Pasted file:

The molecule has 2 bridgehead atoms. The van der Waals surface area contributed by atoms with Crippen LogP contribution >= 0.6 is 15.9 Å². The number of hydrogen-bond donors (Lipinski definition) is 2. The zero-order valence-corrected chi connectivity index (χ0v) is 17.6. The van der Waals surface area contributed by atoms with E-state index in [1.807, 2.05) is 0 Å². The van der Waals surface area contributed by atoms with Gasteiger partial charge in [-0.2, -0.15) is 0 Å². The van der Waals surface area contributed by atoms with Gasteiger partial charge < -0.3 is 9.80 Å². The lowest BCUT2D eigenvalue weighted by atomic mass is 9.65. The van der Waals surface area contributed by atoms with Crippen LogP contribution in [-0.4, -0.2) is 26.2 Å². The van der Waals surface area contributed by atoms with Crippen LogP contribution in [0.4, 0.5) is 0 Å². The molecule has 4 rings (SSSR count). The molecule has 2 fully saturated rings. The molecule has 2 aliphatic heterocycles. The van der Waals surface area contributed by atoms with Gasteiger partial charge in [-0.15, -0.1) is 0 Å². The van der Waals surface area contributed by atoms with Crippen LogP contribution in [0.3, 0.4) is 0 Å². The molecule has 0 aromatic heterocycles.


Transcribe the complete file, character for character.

The molecule has 2 bridgehead atoms. The van der Waals surface area contributed by atoms with Crippen LogP contribution >= 0.6 is 15.9 Å². The number of hydrogen-bond donors (Lipinski definition) is 2. The zero-order valence-corrected chi connectivity index (χ0v) is 17.6. The van der Waals surface area contributed by atoms with E-state index in [1.807, 2.05) is 0 Å². The van der Waals surface area contributed by atoms with Gasteiger partial charge in [-0.2, -0.15) is 0 Å². The van der Waals surface area contributed by atoms with Gasteiger partial charge < -0.3 is 9.80 Å². The lowest BCUT2D eigenvalue weighted by atomic mass is 9.65. The van der Waals surface area contributed by atoms with Crippen LogP contribution in [-0.4, -0.2) is 26.2 Å². The van der Waals surface area contributed by atoms with Crippen LogP contribution in [0.4, 0.5) is 0 Å². The molecule has 4 rings (SSSR count). The molecule has 2 fully saturated rings. The molecule has 2 aliphatic heterocycles. The van der Waals surface area contributed by atoms with Gasteiger partial charge in [-0.15, -0.1) is 0 Å². The van der Waals surface area contributed by atoms with Crippen LogP contribution in [0.3, 0.4) is 0 Å². The molecule has 0 aromatic heterocycles.